Photographer's Note

This is a shot of Lindisfarne Castle. I took this from the rocky beach stood amidst many of these old, weather worn, wooden posts. Theyare the remnants of what was an old pier. I included them just to give some sense of depth and scale.

The castle was built in 1550 around the time that Lindisfarne Priory went out of use, and stones from the priory were used as the building material. It is more of a fort than a castle givn it's small size, which in part is determined by the fact that it sits on the highest point of the island, a whinstone hill called Beblowe.

Lindisfarne's position in the North Sea made it vulnerable to attack from Scots and Vikings and by Tudor times it was clear there was a need for a stronger fortification. This resulted in the creation of the fort on Beblowe Crag between 1570 and 1572 which forms the basis of the present castle.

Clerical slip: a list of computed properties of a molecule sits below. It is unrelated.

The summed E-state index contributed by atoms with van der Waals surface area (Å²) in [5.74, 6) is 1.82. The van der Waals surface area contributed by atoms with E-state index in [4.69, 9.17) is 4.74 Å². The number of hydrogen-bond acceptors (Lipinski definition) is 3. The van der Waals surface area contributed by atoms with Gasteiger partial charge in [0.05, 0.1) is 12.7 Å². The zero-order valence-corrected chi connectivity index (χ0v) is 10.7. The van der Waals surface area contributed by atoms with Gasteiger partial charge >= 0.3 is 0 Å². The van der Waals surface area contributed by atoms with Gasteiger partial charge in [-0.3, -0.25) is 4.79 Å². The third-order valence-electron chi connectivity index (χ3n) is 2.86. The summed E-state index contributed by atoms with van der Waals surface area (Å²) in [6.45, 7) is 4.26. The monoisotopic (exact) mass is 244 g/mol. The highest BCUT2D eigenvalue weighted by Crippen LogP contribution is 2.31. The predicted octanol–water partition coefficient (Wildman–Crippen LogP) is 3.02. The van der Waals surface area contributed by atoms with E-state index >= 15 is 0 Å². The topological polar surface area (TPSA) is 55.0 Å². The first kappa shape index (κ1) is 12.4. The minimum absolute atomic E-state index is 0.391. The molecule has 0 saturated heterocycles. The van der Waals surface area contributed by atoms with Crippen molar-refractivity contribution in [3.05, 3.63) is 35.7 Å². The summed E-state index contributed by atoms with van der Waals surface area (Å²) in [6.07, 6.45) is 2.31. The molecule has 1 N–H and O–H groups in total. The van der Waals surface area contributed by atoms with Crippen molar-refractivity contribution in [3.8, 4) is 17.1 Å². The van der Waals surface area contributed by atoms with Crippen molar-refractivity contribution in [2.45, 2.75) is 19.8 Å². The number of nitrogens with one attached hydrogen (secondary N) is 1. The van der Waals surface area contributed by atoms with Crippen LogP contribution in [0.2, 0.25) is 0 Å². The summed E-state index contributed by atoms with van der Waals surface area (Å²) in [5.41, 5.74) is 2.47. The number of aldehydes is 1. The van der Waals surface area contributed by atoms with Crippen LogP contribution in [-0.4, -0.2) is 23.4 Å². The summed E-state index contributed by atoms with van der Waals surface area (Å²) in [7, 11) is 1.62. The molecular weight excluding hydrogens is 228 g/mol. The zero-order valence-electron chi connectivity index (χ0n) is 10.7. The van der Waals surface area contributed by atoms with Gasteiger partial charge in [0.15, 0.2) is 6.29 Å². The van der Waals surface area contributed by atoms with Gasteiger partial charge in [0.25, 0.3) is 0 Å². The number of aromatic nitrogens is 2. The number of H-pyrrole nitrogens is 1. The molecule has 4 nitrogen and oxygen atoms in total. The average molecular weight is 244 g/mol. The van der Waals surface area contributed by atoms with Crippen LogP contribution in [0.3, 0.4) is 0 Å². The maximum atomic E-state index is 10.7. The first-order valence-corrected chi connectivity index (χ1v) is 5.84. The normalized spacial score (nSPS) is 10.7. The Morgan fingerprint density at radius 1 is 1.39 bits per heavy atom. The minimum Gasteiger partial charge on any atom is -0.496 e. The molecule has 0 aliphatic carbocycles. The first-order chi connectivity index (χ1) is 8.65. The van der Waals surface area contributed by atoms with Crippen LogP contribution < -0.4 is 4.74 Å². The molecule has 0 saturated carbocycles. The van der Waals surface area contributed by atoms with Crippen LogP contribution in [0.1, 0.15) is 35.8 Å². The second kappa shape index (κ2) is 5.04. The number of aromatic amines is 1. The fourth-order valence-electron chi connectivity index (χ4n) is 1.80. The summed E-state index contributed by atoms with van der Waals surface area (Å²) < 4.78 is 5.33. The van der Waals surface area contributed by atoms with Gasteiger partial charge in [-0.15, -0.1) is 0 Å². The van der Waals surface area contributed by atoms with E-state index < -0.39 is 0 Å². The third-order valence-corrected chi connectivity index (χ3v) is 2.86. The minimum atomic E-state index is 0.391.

In the eighteenth century the castle was occupied briefly by Jacobite rebels, but was quickly recaptured by soldiers from Berwick. In later years the castle was used as a coastguard look-out and became something of a tourist attraction.

In 1901, it became the property of Edward Hudson, a publishing magnate and the owner of Country Life magazine. He had it refurbished in the Arts and Crafts style by Sir Edwin Lutyens. It was Lutyens who used upturned disused boats as sheds at the castle. These sheds can be seen in my previous posts. Spanish architect Enric Miralles used Lutyens' upturned herring boats as an inspiration for his design of the Scottish Parliament Building in Edinburgh.


tyro, lousat, GyurMaster, ikeharel, lucasgalodoido oznaczył to zdjęcie jeko użyteczne

Photo Information
Viewed: 1173
Points: 28
  • None
Additional Photos by Michael Wright (mjw364) Gold Star Critiquer/Gold Note Writer [C: 630 W: 7 N: 391] (1466)
View More Pictures